Yellow iris, or yellow flag iris, is a perennial aquatic plant native to Europe, western Asia and North Africa. It was first introduced to North America the 1800s as an ornamental plant for ponds and water gardens. The plant has since spread to many waterways, including those in parts of southern Ontario. In addition to its use in gardens, it has been planted in wastewater ponds because it is known to absorb heavy metals.
Yellow iris can grow in both treed and open wetlands, along river and lake edges, and on floodplains. The plant spreads by seeds and by underground stems known as rhizomes that send out new shoots above the ground and roots below. Stands of yellow iris develop thick mats of rhizomes that can connect several hundred plants. Fragments of rhizomes that break off can also form new plants.
The first recorded Canadian sighting of yellow iris was in Newfoundland in 1911. It was found in Ontario in 1940. Today it grows in most Canadian provinces, including parts of southern Ontario, Quebec, Nova Scotia, Newfoundland, New Brunswick, the east coast of Prince Edward Island and the west coast of British Columbia. It is also found in many American states, and in temperate areas worldwide. Several American states ban it or list it as a noxious weed.
Impacts of Yellow Iris
- Yellow iris can form dense stands with very thick mats of rhizomes and dead leaves that can displace native plants and change wetlands from a wet to a drier environment.
- The plant reduces habitat available for wildlife, including native fish habitat and bird nesting and rearing sites.
- The dense mats can block water flow in irrigation and flood control ditches.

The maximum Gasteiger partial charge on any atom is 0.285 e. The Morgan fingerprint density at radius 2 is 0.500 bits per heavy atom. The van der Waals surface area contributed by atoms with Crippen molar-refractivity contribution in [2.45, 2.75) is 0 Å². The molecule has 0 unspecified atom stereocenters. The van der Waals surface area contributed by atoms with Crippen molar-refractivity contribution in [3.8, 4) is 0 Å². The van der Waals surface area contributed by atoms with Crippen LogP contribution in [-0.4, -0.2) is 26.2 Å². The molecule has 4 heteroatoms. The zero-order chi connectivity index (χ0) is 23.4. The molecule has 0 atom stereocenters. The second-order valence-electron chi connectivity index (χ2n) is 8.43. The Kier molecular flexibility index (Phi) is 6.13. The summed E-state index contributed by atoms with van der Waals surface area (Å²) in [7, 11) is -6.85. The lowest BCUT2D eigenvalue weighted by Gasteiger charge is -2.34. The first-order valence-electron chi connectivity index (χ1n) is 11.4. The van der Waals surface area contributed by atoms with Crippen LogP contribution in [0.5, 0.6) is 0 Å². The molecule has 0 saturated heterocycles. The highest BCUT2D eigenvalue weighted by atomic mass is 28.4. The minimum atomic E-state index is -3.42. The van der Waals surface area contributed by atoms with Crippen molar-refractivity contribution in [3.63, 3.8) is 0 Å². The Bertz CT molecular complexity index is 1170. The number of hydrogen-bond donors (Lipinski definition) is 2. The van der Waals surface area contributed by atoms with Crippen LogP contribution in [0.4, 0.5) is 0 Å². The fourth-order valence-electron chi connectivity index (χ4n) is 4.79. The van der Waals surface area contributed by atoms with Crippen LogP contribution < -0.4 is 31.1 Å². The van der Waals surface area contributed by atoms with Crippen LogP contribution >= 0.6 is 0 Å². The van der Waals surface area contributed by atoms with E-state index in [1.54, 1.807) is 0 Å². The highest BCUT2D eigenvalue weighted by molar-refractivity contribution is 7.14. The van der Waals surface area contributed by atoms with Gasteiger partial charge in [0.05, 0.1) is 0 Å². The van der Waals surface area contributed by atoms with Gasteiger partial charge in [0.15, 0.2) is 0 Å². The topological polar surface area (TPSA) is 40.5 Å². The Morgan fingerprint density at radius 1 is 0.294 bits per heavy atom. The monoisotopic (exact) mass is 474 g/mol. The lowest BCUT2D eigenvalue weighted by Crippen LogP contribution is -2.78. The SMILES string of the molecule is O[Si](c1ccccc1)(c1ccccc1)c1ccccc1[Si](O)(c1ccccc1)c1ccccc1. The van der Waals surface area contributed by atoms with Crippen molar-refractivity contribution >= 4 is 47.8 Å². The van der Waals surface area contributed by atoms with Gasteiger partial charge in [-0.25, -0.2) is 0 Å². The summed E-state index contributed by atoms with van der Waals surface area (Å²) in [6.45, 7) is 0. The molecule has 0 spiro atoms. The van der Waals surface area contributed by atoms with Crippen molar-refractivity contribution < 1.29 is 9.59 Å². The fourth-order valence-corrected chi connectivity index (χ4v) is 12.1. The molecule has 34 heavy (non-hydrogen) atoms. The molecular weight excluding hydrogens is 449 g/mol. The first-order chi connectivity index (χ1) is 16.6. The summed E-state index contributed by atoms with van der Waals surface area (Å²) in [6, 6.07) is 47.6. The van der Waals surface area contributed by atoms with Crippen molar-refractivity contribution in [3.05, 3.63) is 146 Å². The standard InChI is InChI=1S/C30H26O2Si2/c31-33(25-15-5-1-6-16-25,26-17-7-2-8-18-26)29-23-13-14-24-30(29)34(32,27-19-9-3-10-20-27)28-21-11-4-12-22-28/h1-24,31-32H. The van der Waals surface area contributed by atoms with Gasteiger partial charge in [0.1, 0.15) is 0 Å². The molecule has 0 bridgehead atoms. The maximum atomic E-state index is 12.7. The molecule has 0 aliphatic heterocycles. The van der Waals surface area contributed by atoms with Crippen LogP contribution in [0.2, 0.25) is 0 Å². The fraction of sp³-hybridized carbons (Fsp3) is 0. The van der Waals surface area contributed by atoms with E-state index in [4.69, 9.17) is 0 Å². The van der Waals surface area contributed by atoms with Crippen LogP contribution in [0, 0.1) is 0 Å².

- Yellow iris is poisonous to both humans and animals if eaten, and its sap can cause dermatitis.
How to Identify Yellow Iris
- Flowers have three drooping, deep-yellow sepals with purple-brown markings that look like large petals, surrounding three smaller upright petals.
- Yellow iris is the only iris in North America with entirely yellow flowers.
- Flowers bloom between April and July at the top of stems 30 centimetres to one metre tall that grow in groups of two to 10.
- Leaves are flattened, two to three centimetres wide and up to one metre long, fanning out from the base.
- Seeds are closely packed in rows within capsules four to eight centimetres long.
When not flowering, yellow iris looks similar to the native blue flag iris (Iris versicolor). Blue flag iris is usually smaller, with leaves 10 to 80 centimetres long, stems 20 to 60 centimetres long, and purple-to-blue flowers. Yellow iris leaves may also be confused with other wetland plants, such as cattails (Typha spp.) and sweet flags (Acoraceae spp.).
What You Can Do
- Learn how to identify yellow iris and other invasive plants, and avoid planting invasive plants in your garden.
- Buy native or non-invasive plants from reputable garden suppliers. See Grow Me Instead: Beautiful Non-Invasive Plants for Your Garden. Go to ontario.ca/invasivespecies, click on Here’s a list of things you can do to help fight invasive species, and click on the title
- Dispose of invasive plants in the garbage. Do not put them in the compost or discard them in natural areas. Discarded flowers may produce seeds, and seeds may sprout.
- If you find yellow iris or other invasive species in the wild, please contact the toll-free Invading Species Hotline at 1-800-563-7711, or report a sighting online.
- Ontario Ministry of Natural Resources and Forestry
- Ontario Invasive Plant Council
- Invasive Species Centre
OFAH/OMNR Invading Species Awareness Program. (2012). Yellow Iris. Retrieved from: http://www.invadingspecies.com. This factsheet may be reproduced for non-commercial purposes.
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